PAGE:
Many of the thoughts expressed here carry an uncanny relevance today, such as Ambedkar's criticism of the motivations underlying the basic gesture of electoral politics, the vote. “The majority in India is a communal majority and not a political majority,” observes Ambedkar. “In India the majority is born; it is not made. A political majority is not a fixed or a permanent majority. It is a majority which is always made, unmade, and remade. A communal majority is a permanent majority fixed in its attitude.” And if the majority organises itself in this unshakable way in a democracy, Ambedkar concludes, the minority has no option but to itself organise itself on similar lines, which is what explains his repeated emphasis on separate representation for Dalits.
Of course, as Ambedkar himself understood, this was at best only a partial solution to the problem. The challenge of how to integrate into the mainstream by asserting, as a first step, one’s separateness continues to vex the politics of reservation today. As Sunil Khilnani argues in a recent piece, "From Representative Democracy", that considers the addition of political reservations for women to an electoral system that already includes reservations for scheduled castes and scheduled tribes: "...[C]onceding the principle of quotas and reservations in the electoral process, in whatever form, serves ultimately to entrench identities, and fragments efforts to build a community of individual citizens. While the principle serves expedient purposes, long-term it undermines both unity and individuality."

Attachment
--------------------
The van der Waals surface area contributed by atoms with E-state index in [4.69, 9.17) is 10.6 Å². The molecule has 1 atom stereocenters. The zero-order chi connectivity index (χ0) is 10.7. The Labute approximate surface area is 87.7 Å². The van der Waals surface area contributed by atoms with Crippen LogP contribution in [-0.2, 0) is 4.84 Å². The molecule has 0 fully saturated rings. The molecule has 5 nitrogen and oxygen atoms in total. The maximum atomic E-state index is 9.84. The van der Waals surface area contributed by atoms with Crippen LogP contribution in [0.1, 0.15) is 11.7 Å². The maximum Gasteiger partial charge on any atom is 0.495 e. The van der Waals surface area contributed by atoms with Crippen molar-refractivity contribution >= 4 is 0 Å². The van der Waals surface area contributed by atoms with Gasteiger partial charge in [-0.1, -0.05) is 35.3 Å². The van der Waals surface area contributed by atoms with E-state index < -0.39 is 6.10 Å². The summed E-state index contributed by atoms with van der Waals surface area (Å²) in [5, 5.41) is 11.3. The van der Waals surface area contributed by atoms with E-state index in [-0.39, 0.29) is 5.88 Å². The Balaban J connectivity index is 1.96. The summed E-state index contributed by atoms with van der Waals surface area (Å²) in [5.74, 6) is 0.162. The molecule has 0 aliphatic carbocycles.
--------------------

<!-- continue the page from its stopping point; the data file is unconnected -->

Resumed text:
Khjlnani wonders if "we too are becoming a little intellectually lazy about our version of democracy", but that is not a criticism that can be made of Ambedkar, who was always conscious of how dissent and grievance had to be fired by discipline ("The urge for self-realisation in the downtrodden classes," he says in a speech made to the Constituent Assembly in 1949, "must not be allowed to devolve into a class struggle or class war.") In the absence of a major biography, one looks forward to the publication of the three remaining volumes of speeches in this series, as also the re-issue of Ambedkar’s works The Annihilation of Caste and Pakistan or Partition of India by the same publisher, Navayana, for a fuller sense of the vision of this most constructive of Indian skeptics. A catalogue of Navayana's books on caste issues is here.
Thus Spoke Ambedkar, while a reissue of the first of four volumes of Ambedkar's speeches compiled by Bhagwan Das, is freshly and cogently annotated by the publisher, S. Anand, who is sometimes even more acerbic than Ambedkar is, particularly on the subject of Gandhi. Anand has an essay, "From Equalisation To Annihilation – And Beyond", in a special issue of Himal Southasian this month on the theme of "The Future of Caste".
And two old posts: "The art of oratory, and the great speeches of modern India", on two anthologies of Indian oratory; and "On Vinod George Joseph's Hitchhiker", a powerful fictional exploration of a youth floating through both rural and urban life always tagged by his caste.